The Student-Staff Council (the consultative body of Wageningen University) has after all agreed to the introduction of a ‘binding study advice’ (BSA) which will make obtaining 36 ECTS credits a condition for progressing to the next academic year. Mediation efforts by the supervisory board brought the conflicting parties to an agreement.
Mid-May, the Student-Staff Council had rejected the BSA, mainly because it was afraid that after introducing the BSA, the university would gradually raise the threshold of 36 ECTS credits. For this reason, the Student-Staff Council demanded permanent advisory rights on potential changes. The executive council did not want to grant these rights, however, and launched a formal arbitration process. This legal process is seen as a last resort and is seldom used. The process entails bringing the issue before a national arbitration committee, but only after an attempt at mediation has been made by the supervisory council. This took place on Monday 26 May, chaired by Job Cohen and in the presence of supervisory board member Bert Bruggeman. After both the executive board and the student-staff council had expressed their points of view, Cohen saw scope for a compromise, says student member Jaap Löwenthal. ‘The student-staff council was above all afraid of a sudden raising of the bar without our being able to respond to it. That is why we wanted statutory advisory rights for longer than the three years that had been decided.’ The university was not prepared to do this, but rector Martin Kropff did promise that the consultative body would get advance warning of any changes. ‘That way we can give unsolicited advice, in effect achieving the same as we would if we had statutory rights,’ says Löwenthal.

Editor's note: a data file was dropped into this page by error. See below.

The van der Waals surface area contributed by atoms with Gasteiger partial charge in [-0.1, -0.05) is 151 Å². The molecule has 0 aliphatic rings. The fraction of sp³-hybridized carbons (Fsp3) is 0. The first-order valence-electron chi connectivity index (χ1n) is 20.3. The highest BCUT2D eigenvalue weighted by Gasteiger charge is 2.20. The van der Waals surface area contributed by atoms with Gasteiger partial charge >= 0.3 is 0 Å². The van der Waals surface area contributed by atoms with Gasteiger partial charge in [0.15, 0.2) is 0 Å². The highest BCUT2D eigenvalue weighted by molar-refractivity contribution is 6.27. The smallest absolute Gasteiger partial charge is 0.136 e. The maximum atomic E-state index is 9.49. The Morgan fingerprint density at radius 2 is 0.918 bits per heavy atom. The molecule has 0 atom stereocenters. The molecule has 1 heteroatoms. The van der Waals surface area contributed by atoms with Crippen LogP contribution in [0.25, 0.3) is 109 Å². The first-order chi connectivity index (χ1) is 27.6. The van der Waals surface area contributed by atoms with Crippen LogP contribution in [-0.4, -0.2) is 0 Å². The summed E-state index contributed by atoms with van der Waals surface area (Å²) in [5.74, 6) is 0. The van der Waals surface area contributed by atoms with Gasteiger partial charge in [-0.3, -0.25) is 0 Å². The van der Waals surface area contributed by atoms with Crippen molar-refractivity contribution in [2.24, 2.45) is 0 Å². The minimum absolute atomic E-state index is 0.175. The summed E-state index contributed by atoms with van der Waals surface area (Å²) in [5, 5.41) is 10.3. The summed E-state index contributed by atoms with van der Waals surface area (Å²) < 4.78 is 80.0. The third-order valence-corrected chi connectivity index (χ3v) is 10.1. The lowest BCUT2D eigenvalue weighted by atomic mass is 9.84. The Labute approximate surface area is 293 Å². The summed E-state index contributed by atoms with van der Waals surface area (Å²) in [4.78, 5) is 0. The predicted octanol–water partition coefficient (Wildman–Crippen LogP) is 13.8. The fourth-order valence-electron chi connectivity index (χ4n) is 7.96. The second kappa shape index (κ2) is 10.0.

In the end this satisfied the student-staff council, as was clear two days later during new consultations with the rector. This cleared the way for the introduction of a binding study advice in Wageningen, which will be in place from next academic year.